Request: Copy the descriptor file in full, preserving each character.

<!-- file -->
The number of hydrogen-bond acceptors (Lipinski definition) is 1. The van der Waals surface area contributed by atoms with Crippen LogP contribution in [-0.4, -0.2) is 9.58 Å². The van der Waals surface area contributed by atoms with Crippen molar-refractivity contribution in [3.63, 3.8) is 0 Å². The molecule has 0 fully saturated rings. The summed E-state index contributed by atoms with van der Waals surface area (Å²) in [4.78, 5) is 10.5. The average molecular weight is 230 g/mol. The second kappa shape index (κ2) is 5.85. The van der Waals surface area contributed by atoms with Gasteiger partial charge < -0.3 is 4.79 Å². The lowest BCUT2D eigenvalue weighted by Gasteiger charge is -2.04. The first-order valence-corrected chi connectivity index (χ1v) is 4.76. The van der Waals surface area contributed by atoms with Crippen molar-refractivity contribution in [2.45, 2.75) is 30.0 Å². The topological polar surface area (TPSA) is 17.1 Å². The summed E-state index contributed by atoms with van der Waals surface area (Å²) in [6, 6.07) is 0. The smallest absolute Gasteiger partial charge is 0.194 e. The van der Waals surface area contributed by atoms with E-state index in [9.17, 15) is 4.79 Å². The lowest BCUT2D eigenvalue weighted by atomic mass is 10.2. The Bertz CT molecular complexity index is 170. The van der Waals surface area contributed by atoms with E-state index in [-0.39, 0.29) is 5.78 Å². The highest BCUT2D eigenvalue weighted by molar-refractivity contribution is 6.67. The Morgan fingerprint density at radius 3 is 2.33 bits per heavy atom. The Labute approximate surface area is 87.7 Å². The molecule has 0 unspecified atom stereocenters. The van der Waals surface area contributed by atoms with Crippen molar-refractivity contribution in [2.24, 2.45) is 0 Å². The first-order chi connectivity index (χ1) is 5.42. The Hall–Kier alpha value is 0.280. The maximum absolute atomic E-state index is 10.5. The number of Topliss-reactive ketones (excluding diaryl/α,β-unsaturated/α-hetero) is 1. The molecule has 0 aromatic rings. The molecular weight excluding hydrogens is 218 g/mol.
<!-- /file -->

The number of hydrogen-bond acceptors (Lipinski definition) is 1. The van der Waals surface area contributed by atoms with Crippen LogP contribution in [-0.4, -0.2) is 9.58 Å². The van der Waals surface area contributed by atoms with Crippen molar-refractivity contribution in [3.63, 3.8) is 0 Å². The molecule has 0 fully saturated rings. The summed E-state index contributed by atoms with van der Waals surface area (Å²) in [4.78, 5) is 10.5. The average molecular weight is 230 g/mol. The second kappa shape index (κ2) is 5.85. The van der Waals surface area contributed by atoms with Gasteiger partial charge < -0.3 is 4.79 Å². The lowest BCUT2D eigenvalue weighted by Gasteiger charge is -2.04. The first-order valence-corrected chi connectivity index (χ1v) is 4.76. The van der Waals surface area contributed by atoms with Crippen molar-refractivity contribution in [2.45, 2.75) is 30.0 Å². The topological polar surface area (TPSA) is 17.1 Å². The summed E-state index contributed by atoms with van der Waals surface area (Å²) in [6, 6.07) is 0. The smallest absolute Gasteiger partial charge is 0.194 e. The van der Waals surface area contributed by atoms with E-state index in [9.17, 15) is 4.79 Å². The lowest BCUT2D eigenvalue weighted by atomic mass is 10.2. The Bertz CT molecular complexity index is 170. The van der Waals surface area contributed by atoms with E-state index in [-0.39, 0.29) is 5.78 Å². The highest BCUT2D eigenvalue weighted by molar-refractivity contribution is 6.67. The Morgan fingerprint density at radius 3 is 2.33 bits per heavy atom. The Labute approximate surface area is 87.7 Å². The molecule has 0 unspecified atom stereocenters. The van der Waals surface area contributed by atoms with Crippen molar-refractivity contribution in [2.24, 2.45) is 0 Å². The first-order chi connectivity index (χ1) is 5.42. The Hall–Kier alpha value is 0.280. The maximum absolute atomic E-state index is 10.5. The number of Topliss-reactive ketones (excluding diaryl/α,β-unsaturated/α-hetero) is 1. The molecule has 0 aromatic rings. The molecular weight excluding hydrogens is 218 g/mol.